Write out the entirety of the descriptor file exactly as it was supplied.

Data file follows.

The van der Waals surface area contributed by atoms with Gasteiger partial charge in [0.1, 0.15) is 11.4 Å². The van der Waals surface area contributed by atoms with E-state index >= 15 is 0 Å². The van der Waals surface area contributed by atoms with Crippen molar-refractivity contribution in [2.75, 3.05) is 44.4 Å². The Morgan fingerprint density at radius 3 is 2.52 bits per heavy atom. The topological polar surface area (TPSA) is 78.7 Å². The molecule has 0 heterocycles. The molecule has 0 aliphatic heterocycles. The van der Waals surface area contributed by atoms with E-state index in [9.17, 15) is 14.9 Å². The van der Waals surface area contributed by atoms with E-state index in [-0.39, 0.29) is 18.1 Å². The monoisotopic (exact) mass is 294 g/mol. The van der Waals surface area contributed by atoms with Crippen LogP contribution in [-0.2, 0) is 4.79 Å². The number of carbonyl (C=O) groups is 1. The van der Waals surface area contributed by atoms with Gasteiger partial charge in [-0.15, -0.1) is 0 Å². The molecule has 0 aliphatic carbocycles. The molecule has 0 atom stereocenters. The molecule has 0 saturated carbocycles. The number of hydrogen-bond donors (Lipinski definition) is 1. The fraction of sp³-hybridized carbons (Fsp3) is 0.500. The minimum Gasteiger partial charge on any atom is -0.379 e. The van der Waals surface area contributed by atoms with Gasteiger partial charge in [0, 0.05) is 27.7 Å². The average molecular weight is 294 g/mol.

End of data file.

The van der Waals surface area contributed by atoms with Gasteiger partial charge in [0.1, 0.15) is 11.4 Å². The van der Waals surface area contributed by atoms with E-state index >= 15 is 0 Å². The van der Waals surface area contributed by atoms with Crippen molar-refractivity contribution in [2.75, 3.05) is 44.4 Å². The Morgan fingerprint density at radius 3 is 2.52 bits per heavy atom. The topological polar surface area (TPSA) is 78.7 Å². The molecule has 0 heterocycles. The molecule has 0 aliphatic heterocycles. The van der Waals surface area contributed by atoms with E-state index in [9.17, 15) is 14.9 Å². The van der Waals surface area contributed by atoms with E-state index in [-0.39, 0.29) is 18.1 Å². The monoisotopic (exact) mass is 294 g/mol. The van der Waals surface area contributed by atoms with Crippen LogP contribution in [-0.2, 0) is 4.79 Å². The number of carbonyl (C=O) groups is 1. The van der Waals surface area contributed by atoms with Gasteiger partial charge in [-0.15, -0.1) is 0 Å². The molecule has 0 aliphatic carbocycles. The molecule has 0 atom stereocenters. The molecule has 0 saturated carbocycles. The number of hydrogen-bond donors (Lipinski definition) is 1. The fraction of sp³-hybridized carbons (Fsp3) is 0.500. The minimum Gasteiger partial charge on any atom is -0.379 e. The van der Waals surface area contributed by atoms with Gasteiger partial charge in [0, 0.05) is 27.7 Å². The average molecular weight is 294 g/mol.